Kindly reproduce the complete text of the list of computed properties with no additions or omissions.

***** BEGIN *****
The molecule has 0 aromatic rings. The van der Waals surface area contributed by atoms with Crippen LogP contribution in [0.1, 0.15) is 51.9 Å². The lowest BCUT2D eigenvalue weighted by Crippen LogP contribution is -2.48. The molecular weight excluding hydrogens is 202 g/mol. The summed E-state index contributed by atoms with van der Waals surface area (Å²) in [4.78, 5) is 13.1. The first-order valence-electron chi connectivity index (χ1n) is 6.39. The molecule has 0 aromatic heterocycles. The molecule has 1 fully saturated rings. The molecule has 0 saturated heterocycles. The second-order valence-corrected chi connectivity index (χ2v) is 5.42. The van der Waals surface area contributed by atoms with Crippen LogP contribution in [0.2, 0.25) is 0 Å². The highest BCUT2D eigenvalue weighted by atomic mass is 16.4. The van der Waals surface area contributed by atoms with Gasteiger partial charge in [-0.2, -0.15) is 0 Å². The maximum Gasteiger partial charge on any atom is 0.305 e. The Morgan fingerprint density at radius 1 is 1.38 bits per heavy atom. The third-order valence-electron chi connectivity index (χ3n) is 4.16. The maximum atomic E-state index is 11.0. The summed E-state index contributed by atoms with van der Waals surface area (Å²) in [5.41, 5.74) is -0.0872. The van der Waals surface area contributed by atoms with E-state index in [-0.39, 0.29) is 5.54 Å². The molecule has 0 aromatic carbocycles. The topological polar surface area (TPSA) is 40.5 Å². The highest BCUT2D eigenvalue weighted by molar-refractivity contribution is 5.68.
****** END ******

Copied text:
The molecule has 0 aromatic rings. The van der Waals surface area contributed by atoms with Crippen LogP contribution in [0.1, 0.15) is 51.9 Å². The lowest BCUT2D eigenvalue weighted by Crippen LogP contribution is -2.48. The molecular weight excluding hydrogens is 202 g/mol. The summed E-state index contributed by atoms with van der Waals surface area (Å²) in [4.78, 5) is 13.1. The first-order valence-electron chi connectivity index (χ1n) is 6.39. The molecule has 0 aromatic heterocycles. The molecule has 1 fully saturated rings. The molecule has 0 saturated heterocycles. The second-order valence-corrected chi connectivity index (χ2v) is 5.42. The van der Waals surface area contributed by atoms with Crippen LogP contribution in [0.2, 0.25) is 0 Å². The highest BCUT2D eigenvalue weighted by atomic mass is 16.4. The van der Waals surface area contributed by atoms with Gasteiger partial charge in [-0.2, -0.15) is 0 Å². The maximum Gasteiger partial charge on any atom is 0.305 e. The Morgan fingerprint density at radius 1 is 1.38 bits per heavy atom. The third-order valence-electron chi connectivity index (χ3n) is 4.16. The maximum atomic E-state index is 11.0. The summed E-state index contributed by atoms with van der Waals surface area (Å²) in [5.41, 5.74) is -0.0872. The van der Waals surface area contributed by atoms with E-state index in [-0.39, 0.29) is 5.54 Å². The molecule has 0 aromatic carbocycles. The topological polar surface area (TPSA) is 40.5 Å². The highest BCUT2D eigenvalue weighted by molar-refractivity contribution is 5.68.